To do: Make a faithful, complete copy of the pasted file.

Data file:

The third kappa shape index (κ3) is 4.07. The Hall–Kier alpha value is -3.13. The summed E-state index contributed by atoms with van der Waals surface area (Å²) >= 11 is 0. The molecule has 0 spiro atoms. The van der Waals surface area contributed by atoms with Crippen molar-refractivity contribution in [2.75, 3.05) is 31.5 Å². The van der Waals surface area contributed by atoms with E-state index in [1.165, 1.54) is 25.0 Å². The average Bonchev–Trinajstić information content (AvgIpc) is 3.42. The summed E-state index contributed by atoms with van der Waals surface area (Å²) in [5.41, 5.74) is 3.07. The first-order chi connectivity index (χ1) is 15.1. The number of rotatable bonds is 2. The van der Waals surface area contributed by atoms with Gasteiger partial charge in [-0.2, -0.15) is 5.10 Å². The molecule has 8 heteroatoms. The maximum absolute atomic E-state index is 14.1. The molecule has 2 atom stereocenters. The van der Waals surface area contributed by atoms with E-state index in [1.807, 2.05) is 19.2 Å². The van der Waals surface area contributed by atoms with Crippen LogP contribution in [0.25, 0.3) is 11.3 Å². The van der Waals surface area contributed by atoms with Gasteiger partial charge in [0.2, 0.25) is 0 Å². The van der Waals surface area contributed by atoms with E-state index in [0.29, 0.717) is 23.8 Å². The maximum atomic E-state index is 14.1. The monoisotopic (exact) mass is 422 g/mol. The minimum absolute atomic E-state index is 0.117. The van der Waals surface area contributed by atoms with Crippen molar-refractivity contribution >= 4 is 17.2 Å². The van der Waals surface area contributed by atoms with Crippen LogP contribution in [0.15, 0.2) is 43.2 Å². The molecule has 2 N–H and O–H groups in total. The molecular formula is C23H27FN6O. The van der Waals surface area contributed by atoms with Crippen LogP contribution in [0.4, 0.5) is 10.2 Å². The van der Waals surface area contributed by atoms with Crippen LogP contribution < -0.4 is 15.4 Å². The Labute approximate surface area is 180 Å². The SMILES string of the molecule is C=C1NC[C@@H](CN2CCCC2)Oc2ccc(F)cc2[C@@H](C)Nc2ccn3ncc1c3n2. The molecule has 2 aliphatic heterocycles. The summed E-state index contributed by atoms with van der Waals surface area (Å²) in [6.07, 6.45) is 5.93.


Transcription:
The third kappa shape index (κ3) is 4.07. The Hall–Kier alpha value is -3.13. The summed E-state index contributed by atoms with van der Waals surface area (Å²) >= 11 is 0. The molecule has 0 spiro atoms. The van der Waals surface area contributed by atoms with Crippen molar-refractivity contribution in [2.75, 3.05) is 31.5 Å². The van der Waals surface area contributed by atoms with E-state index in [1.165, 1.54) is 25.0 Å². The average Bonchev–Trinajstić information content (AvgIpc) is 3.42. The summed E-state index contributed by atoms with van der Waals surface area (Å²) in [5.41, 5.74) is 3.07. The first-order chi connectivity index (χ1) is 15.1. The number of rotatable bonds is 2. The van der Waals surface area contributed by atoms with Gasteiger partial charge in [-0.2, -0.15) is 5.10 Å². The molecule has 8 heteroatoms. The maximum absolute atomic E-state index is 14.1. The molecule has 2 atom stereocenters. The van der Waals surface area contributed by atoms with E-state index in [1.807, 2.05) is 19.2 Å². The van der Waals surface area contributed by atoms with Crippen LogP contribution in [0.25, 0.3) is 11.3 Å². The van der Waals surface area contributed by atoms with Gasteiger partial charge in [0.2, 0.25) is 0 Å². The van der Waals surface area contributed by atoms with E-state index in [0.29, 0.717) is 23.8 Å². The maximum atomic E-state index is 14.1. The monoisotopic (exact) mass is 422 g/mol. The minimum absolute atomic E-state index is 0.117. The van der Waals surface area contributed by atoms with Crippen molar-refractivity contribution >= 4 is 17.2 Å². The van der Waals surface area contributed by atoms with Crippen LogP contribution in [0.15, 0.2) is 43.2 Å². The molecule has 2 N–H and O–H groups in total. The molecular formula is C23H27FN6O. The van der Waals surface area contributed by atoms with Crippen LogP contribution in [0.4, 0.5) is 10.2 Å². The van der Waals surface area contributed by atoms with Crippen LogP contribution < -0.4 is 15.4 Å². The Labute approximate surface area is 180 Å². The SMILES string of the molecule is C=C1NC[C@@H](CN2CCCC2)Oc2ccc(F)cc2[C@@H](C)Nc2ccn3ncc1c3n2. The molecule has 2 aliphatic heterocycles. The summed E-state index contributed by atoms with van der Waals surface area (Å²) in [6.07, 6.45) is 5.93.